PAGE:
The Australo-Papuan golden-bellied water rat or rakali (Hydromys chrysogaster Geoffroy 1804), is a large, carnivorous, semi-aquatic rodent endemic to Australia, New Guinea and islands in eastern Indonesia. It has a unique history in Australia, being the first native rodent described and up until mid last century was hunted intensively as a commercial fur-bearer. Sixteen subspecies described in past nomenclature were consolidated during the 1980s into the singular taxon it is known by today. Despite this history, known polymorphisms, and populations persisting in urban areas, H. chrysogaster remains a cryptic and relatively poorly researched component of the regions’ fauna assemblages.
To date, there has been a lack of investigation into spatial patterns of morphological variation, phylogenetic relationships, genetic structure and genetic differentiation across the species’ range. While considered secure nationally with an IUCN ranking of “Least Concern”, the need for genetic research and intraspecies taxonomic clarification has been highlighted as central to the species’ conservation. Additionally, there has been limited study of disjunct but potentially conservation significant Western Australian (WA) populations, despite the species’ priority status, population declines and numerous ongoing threats such as climate change.
The core aim of this study was to examine differentiation across the range of H. chrysogaster, in order to clarify its taxonomy and conservation status. Specific aims were to examine phylogenetic relationships in a temporal context, test whether all specimens resolved in a single Australian and New Guinean clade, examine genetic population structure and differentiation across the range and within Western Australia's southwest bioregion and document spatial patterns of morphological variation. In the process, information on population ecology and the natural history of WA’s remote Barrow Island population was collated.
Phylogenetic relationships were determined by partial sequencing of 1,115 base-pairs of the cytochrome b gene of mitochondrial DNA in 82 specimens, supplemented by eight Hydromys and Parahydromys sequences. Sequences were analysed using Bayesian and Maximum Likelihood methods, with a basic molecular clock reconstruction undertaken by Bayesian inference. To investigate gene flow and structure, primers were used to amplify six microsatellite markers in 93 individuals across the species’ range, with 37 samples assessed for sub-regional structure in southwest WA. External morphometric, pelage colouration and tail tip albinism data was collected from between 172 and 340 specimens. Ecological information relating to the Barrow Island population was obtained during targeted surveys conducted in July 2011 and August 2012 utilising a combination of live trapping, remote cameras and passive survey methods.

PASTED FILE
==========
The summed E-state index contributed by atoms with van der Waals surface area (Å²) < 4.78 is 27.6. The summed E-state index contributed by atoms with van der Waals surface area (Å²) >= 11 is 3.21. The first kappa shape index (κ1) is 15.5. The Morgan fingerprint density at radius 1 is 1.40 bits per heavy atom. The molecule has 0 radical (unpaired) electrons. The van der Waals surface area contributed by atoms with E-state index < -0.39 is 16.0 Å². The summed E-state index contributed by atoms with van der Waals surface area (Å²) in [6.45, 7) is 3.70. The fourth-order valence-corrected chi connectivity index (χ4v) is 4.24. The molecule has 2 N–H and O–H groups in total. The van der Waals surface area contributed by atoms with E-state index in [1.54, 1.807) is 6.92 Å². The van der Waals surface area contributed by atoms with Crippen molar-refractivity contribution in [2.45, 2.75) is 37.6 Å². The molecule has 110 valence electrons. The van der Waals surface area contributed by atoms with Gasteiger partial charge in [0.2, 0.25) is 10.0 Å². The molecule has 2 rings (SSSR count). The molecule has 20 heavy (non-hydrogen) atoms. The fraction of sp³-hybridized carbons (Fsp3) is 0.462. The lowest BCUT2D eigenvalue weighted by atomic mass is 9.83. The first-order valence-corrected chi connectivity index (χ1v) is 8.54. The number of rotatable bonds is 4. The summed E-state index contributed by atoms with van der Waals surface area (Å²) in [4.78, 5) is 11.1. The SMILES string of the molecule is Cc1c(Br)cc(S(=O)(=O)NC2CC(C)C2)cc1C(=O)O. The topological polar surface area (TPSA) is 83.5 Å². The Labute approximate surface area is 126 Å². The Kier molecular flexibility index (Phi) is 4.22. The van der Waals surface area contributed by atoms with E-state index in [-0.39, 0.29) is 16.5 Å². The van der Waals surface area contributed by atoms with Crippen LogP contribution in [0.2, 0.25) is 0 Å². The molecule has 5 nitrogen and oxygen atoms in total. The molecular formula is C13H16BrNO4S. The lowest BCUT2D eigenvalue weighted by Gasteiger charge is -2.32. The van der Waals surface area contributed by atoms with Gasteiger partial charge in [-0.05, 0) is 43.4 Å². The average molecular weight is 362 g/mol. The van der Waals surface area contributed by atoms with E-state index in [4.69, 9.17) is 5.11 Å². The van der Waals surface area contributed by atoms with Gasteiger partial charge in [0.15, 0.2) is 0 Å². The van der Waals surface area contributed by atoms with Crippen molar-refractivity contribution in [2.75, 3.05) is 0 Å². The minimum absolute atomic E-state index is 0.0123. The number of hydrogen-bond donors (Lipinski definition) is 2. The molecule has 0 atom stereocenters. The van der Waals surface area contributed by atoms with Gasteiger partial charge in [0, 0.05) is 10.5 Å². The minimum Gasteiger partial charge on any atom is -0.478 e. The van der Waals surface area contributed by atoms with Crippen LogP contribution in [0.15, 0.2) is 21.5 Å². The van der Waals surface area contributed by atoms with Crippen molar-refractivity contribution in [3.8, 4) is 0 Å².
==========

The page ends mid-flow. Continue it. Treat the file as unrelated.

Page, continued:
The majority of hypotheses were confirmed. Phylogenetic reconstructions revealed a complex biogeographic history, well-supported genetic structuring and divergence, an early divergent Tasmanian lineage and reciprocal monophyly between distribution extremes. Australian and New Guinean clades were evident, as well as an additional sister New Guinean Hydromys clade, containing two potential new taxa that appeared paraphyletic with the monotypic waterside rat (Parahydromys asper). Analysis of nuclear DNA revealed six major genetic clusters aligning with geographic regions. Southwest WA and Barrow Island populations showed a high level of differentiation, while remaining groups demonstrated contemporaneity of gene flow. Four distinct genetic clusters were evident in the former with a significant Isolation by Distance (IBD) effect. Morphology results showed male-bias body size sexual dimorphism, highly significant differences in tail tip albinism and correlations between body weight and latitude. A range of colour morphs were evident, including a melanistic phenotype in southwest WA and a pale silver morph restricted to Barrow Island, where albino individuals were also recorded. Observed morphology patterns were largely concordant with outcomes of genetic analysis. Targeted surveys of Barrow Island indicated that H. chrysogaster occurs in low abundance, prefererntially uses rocky headlands and is an opportunistic predator feeding upon a range of aquatic and terrestrial prey.
This thesis represents the first research to document divergence across the range of H. chrysogaster and addresses voids in understanding Western Australian populations. Results are discussed in context of ecological traits and geographic and temporal isolation, driven by aridification of continental Australia and changing sea levels during Pliocene and Pleistocene epochs. Findings support taxonomic revision within Hydromys to at least subspecies level, delineation of a new Hydromys/Parahydromys species, and due to high genetic structuring, treatment of certain regional populations as evolutionarily significant units (ESUs). These outcomes will help guide effective conservation and management of the species and all its forms into the future.
|Qualification||Doctor of Philosophy|
|Award date||23 Jun 2016|
|Publication status||Unpublished - 2016|